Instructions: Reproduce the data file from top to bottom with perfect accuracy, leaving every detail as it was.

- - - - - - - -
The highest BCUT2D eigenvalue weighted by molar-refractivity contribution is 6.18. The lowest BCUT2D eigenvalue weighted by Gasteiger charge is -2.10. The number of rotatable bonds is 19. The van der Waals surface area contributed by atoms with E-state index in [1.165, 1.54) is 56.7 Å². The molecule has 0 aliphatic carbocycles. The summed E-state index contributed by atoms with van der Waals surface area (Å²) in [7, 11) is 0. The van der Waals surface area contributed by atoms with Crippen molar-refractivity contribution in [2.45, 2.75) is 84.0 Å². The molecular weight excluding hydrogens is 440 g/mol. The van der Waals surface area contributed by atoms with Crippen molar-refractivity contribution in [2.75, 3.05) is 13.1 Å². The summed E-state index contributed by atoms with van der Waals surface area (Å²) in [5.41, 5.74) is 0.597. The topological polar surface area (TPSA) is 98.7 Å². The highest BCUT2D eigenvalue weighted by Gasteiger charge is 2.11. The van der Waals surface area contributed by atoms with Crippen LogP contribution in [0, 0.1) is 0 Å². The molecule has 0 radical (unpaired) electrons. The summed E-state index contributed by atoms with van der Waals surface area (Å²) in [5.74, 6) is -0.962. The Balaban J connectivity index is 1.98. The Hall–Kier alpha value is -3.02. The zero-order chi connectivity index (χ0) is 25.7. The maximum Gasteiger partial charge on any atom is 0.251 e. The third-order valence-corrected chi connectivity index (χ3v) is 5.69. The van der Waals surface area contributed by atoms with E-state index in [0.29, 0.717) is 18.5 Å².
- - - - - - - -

The highest BCUT2D eigenvalue weighted by molar-refractivity contribution is 6.18. The lowest BCUT2D eigenvalue weighted by Gasteiger charge is -2.10. The number of rotatable bonds is 19. The van der Waals surface area contributed by atoms with E-state index in [1.165, 1.54) is 56.7 Å². The molecule has 0 aliphatic carbocycles. The summed E-state index contributed by atoms with van der Waals surface area (Å²) in [7, 11) is 0. The van der Waals surface area contributed by atoms with Crippen molar-refractivity contribution in [2.45, 2.75) is 84.0 Å². The molecular weight excluding hydrogens is 440 g/mol. The van der Waals surface area contributed by atoms with Crippen molar-refractivity contribution in [2.75, 3.05) is 13.1 Å². The summed E-state index contributed by atoms with van der Waals surface area (Å²) in [5.41, 5.74) is 0.597. The topological polar surface area (TPSA) is 98.7 Å². The highest BCUT2D eigenvalue weighted by Gasteiger charge is 2.11. The van der Waals surface area contributed by atoms with Crippen LogP contribution in [0, 0.1) is 0 Å². The molecule has 0 radical (unpaired) electrons. The summed E-state index contributed by atoms with van der Waals surface area (Å²) in [5.74, 6) is -0.962. The Balaban J connectivity index is 1.98. The Hall–Kier alpha value is -3.02. The zero-order chi connectivity index (χ0) is 25.7. The maximum Gasteiger partial charge on any atom is 0.251 e. The third-order valence-corrected chi connectivity index (χ3v) is 5.69. The van der Waals surface area contributed by atoms with E-state index in [0.29, 0.717) is 18.5 Å².